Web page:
Mom watched the whole rescue operation play out and never displayed any aggression. We tied off the rope at the base of the tree and headed for home, a little tired, but proud we had been able to keep the family together. Early the next morning I went to the “Barred Owls down” residence to ensure our rescue efforts had been effective, and the babies were still safe. They weren’t. Both infant owls were out of the basket, and at that moment, one was on the ground, puffed up and facing off two neighbor dogs. I scooped them up and placed them in a kennel cab. Although at this age they are considered “branchers” and can crawl around in a tree by using their beak and talons, they were not sticking with the program by staying in the tree. They now had to go to the wildlife shelter. It happens that way sometimes. We set up the best case scenario for the family to stay together, but they just don’t cooperate. Owl parents usually care for their young for at least four months, but unfortunately risk factors made this particular case impossible. The babies are doing fine at the Outer Banks Wildlife Shelter, enjoying a safe haven and growing fast. Our permanent resident Barred Owl, Dinah, is fostering the two rambunctious youngsters.

Linda Bergman-Althouse
Wildlife Rehabilitator
Author of “Save Them All”
President, Wildlife Rehabilitators
of North Carolina, Inc. (WRNC)

Squirrels of The Night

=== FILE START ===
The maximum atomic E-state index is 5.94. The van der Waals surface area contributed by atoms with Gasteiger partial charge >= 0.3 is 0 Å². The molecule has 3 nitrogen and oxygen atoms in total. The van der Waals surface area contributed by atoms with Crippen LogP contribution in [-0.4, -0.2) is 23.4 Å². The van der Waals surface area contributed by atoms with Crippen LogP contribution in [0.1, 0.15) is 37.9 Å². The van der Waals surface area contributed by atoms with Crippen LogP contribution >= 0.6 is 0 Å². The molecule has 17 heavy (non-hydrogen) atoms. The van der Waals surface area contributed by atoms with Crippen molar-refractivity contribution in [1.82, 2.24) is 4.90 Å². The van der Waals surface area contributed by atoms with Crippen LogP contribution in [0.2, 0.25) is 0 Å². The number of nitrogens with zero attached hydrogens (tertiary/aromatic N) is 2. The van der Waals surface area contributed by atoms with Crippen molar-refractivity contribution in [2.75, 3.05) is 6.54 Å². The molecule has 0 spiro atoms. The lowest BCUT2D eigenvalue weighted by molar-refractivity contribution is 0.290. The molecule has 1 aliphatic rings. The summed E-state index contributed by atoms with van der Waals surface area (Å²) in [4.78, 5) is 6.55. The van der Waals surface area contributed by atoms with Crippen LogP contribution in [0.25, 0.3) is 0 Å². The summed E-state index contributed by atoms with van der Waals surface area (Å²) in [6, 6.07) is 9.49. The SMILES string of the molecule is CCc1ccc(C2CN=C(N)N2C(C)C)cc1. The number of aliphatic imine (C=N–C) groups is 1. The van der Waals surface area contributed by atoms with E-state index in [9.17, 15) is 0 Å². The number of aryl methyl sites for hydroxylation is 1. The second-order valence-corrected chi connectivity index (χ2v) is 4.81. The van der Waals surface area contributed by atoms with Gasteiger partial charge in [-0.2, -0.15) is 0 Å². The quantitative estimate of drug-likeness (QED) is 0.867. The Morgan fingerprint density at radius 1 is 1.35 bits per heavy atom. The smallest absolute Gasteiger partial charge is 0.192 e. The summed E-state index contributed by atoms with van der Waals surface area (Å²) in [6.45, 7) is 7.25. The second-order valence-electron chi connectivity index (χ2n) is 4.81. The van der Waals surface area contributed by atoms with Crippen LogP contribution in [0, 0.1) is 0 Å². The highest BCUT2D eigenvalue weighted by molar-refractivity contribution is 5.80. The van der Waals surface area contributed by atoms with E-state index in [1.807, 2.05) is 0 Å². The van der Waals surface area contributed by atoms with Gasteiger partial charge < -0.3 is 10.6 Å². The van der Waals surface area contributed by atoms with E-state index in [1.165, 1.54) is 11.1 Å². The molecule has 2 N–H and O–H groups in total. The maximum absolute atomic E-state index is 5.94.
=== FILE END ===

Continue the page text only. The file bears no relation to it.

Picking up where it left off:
It’s quite common for most of us to see hefty balls of gray fluff with excited bushy tails zip across yards in search of a spot to bury a morsel of food in a location they may or may not remember later. Eastern gray squirrels might also be seen scampering up trees throughout the day to eat dogwood berries, Bradford Pear fruit or munch on a pine cone, but it’s rare to possibly never, that we have the opportunity to see a Southern Flying Squirrel, also called Flyers, in the wild. They are the oldest and smallest living line of modern squirrels, and in contrast to Eastern Grays, they are nocturnal. So, when we head for bed, their day (or night) is just getting started. When an adult Flyer or babies are admitted to The Outer Banks Wildlife Shelter (OWLS) in Newport, NC, it is a very big deal! Our fourth SFS, which is an unusual influx this year, was recently admitted by a gentleman who’s cat did a “bad thing,” but luckily the infant was unharmed. The female pup checked in fully furred but with eyes still closed and only 24 grams. She won’t be releasable until she reaches 70-80 grams and is capable of eating on her own. They are tiny, only grow to one fourth the size of an adult Eastern Gray and are too cute for words, as you can see! Fortunately, this infant will thrive on formula we also use for Eastern Grays and will gradually be introduced to nuts, berries, veggies, seeds, mushrooms, flowers and bark. As SFS’s are the only carnivorous member of the squirrel family, we will also add insects and mealworms to her diet. Flying Squirrels have also been known to eat bird eggs and carrion in the wild, but that won’t happen at the shelter. And so is the way of the wild, even if they are cute and tiny! Flyers don’t really fly, they very gracefully, glide. They have a furry membrane called a patagium that extends between the front and rear legs, which they use like Batman’s cape, to glide through the air. The flap of skin on each side of their body enables them to parachute from tree to tree. They use their flat and furry tail like a rudder, controlling their direction, allowing them to make 90 to 180 degree turns in the air. They are so beloved in the western part of the state that artificial trees were erected along the roads’ shoulders to help flying squirrels glide across a highway that exceeded their gliding ability without the aid of alternative trunks and limbs on which to land.